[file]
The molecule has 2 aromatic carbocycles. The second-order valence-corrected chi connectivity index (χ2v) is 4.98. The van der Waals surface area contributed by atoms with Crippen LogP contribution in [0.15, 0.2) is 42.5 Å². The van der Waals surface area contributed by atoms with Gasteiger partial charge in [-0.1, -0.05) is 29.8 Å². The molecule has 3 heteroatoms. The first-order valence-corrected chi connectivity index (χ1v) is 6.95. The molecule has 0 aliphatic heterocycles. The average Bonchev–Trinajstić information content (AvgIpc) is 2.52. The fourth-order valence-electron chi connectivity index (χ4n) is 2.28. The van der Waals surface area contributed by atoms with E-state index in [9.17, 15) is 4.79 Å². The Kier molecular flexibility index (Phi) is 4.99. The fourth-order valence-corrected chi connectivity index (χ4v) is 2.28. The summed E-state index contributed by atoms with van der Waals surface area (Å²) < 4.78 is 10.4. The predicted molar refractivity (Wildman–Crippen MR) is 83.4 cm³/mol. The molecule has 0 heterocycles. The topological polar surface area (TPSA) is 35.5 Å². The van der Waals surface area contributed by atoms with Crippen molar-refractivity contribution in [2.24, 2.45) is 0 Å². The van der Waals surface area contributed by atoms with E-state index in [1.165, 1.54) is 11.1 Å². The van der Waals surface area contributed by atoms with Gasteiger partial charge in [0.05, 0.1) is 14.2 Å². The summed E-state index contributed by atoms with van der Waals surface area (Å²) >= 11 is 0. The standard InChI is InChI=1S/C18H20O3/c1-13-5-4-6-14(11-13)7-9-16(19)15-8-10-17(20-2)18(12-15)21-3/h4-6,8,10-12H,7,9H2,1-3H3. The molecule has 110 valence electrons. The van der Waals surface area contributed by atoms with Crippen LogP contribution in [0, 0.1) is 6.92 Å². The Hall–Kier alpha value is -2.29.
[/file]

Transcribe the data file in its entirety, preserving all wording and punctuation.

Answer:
The molecule has 2 aromatic carbocycles. The second-order valence-corrected chi connectivity index (χ2v) is 4.98. The van der Waals surface area contributed by atoms with Crippen LogP contribution in [0.15, 0.2) is 42.5 Å². The van der Waals surface area contributed by atoms with Gasteiger partial charge in [-0.1, -0.05) is 29.8 Å². The molecule has 3 heteroatoms. The first-order valence-corrected chi connectivity index (χ1v) is 6.95. The molecule has 0 aliphatic heterocycles. The average Bonchev–Trinajstić information content (AvgIpc) is 2.52. The fourth-order valence-electron chi connectivity index (χ4n) is 2.28. The van der Waals surface area contributed by atoms with E-state index in [9.17, 15) is 4.79 Å². The Kier molecular flexibility index (Phi) is 4.99. The fourth-order valence-corrected chi connectivity index (χ4v) is 2.28. The summed E-state index contributed by atoms with van der Waals surface area (Å²) < 4.78 is 10.4. The predicted molar refractivity (Wildman–Crippen MR) is 83.4 cm³/mol. The molecule has 0 heterocycles. The topological polar surface area (TPSA) is 35.5 Å². The van der Waals surface area contributed by atoms with Crippen molar-refractivity contribution in [2.24, 2.45) is 0 Å². The van der Waals surface area contributed by atoms with E-state index in [1.165, 1.54) is 11.1 Å². The van der Waals surface area contributed by atoms with Gasteiger partial charge in [0.05, 0.1) is 14.2 Å². The summed E-state index contributed by atoms with van der Waals surface area (Å²) >= 11 is 0. The standard InChI is InChI=1S/C18H20O3/c1-13-5-4-6-14(11-13)7-9-16(19)15-8-10-17(20-2)18(12-15)21-3/h4-6,8,10-12H,7,9H2,1-3H3. The molecule has 110 valence electrons. The van der Waals surface area contributed by atoms with Crippen LogP contribution in [0, 0.1) is 6.92 Å². The Hall–Kier alpha value is -2.29.